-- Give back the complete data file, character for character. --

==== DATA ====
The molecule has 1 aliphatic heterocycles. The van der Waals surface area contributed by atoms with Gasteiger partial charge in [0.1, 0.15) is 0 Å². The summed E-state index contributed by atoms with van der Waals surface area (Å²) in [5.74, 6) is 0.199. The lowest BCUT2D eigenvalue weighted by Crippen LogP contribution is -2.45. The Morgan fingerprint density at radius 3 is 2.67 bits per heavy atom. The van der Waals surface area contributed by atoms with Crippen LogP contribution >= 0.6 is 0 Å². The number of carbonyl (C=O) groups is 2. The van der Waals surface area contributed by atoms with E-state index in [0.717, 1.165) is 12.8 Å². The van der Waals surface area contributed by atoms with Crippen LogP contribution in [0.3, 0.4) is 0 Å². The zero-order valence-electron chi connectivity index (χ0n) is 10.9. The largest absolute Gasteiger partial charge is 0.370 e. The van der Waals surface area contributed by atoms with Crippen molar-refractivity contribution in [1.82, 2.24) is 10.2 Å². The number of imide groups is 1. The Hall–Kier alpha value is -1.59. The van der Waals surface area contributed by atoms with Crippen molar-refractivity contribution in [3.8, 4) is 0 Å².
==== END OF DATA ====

The molecule has 1 aliphatic heterocycles. The van der Waals surface area contributed by atoms with Gasteiger partial charge in [0.1, 0.15) is 0 Å². The summed E-state index contributed by atoms with van der Waals surface area (Å²) in [5.74, 6) is 0.199. The lowest BCUT2D eigenvalue weighted by Crippen LogP contribution is -2.45. The Morgan fingerprint density at radius 3 is 2.67 bits per heavy atom. The van der Waals surface area contributed by atoms with Crippen LogP contribution >= 0.6 is 0 Å². The number of carbonyl (C=O) groups is 2. The van der Waals surface area contributed by atoms with E-state index in [0.717, 1.165) is 12.8 Å². The van der Waals surface area contributed by atoms with Crippen LogP contribution in [0.3, 0.4) is 0 Å². The zero-order valence-electron chi connectivity index (χ0n) is 10.9. The largest absolute Gasteiger partial charge is 0.370 e. The van der Waals surface area contributed by atoms with Crippen molar-refractivity contribution in [1.82, 2.24) is 10.2 Å². The number of imide groups is 1. The Hall–Kier alpha value is -1.59. The van der Waals surface area contributed by atoms with Crippen molar-refractivity contribution in [3.8, 4) is 0 Å².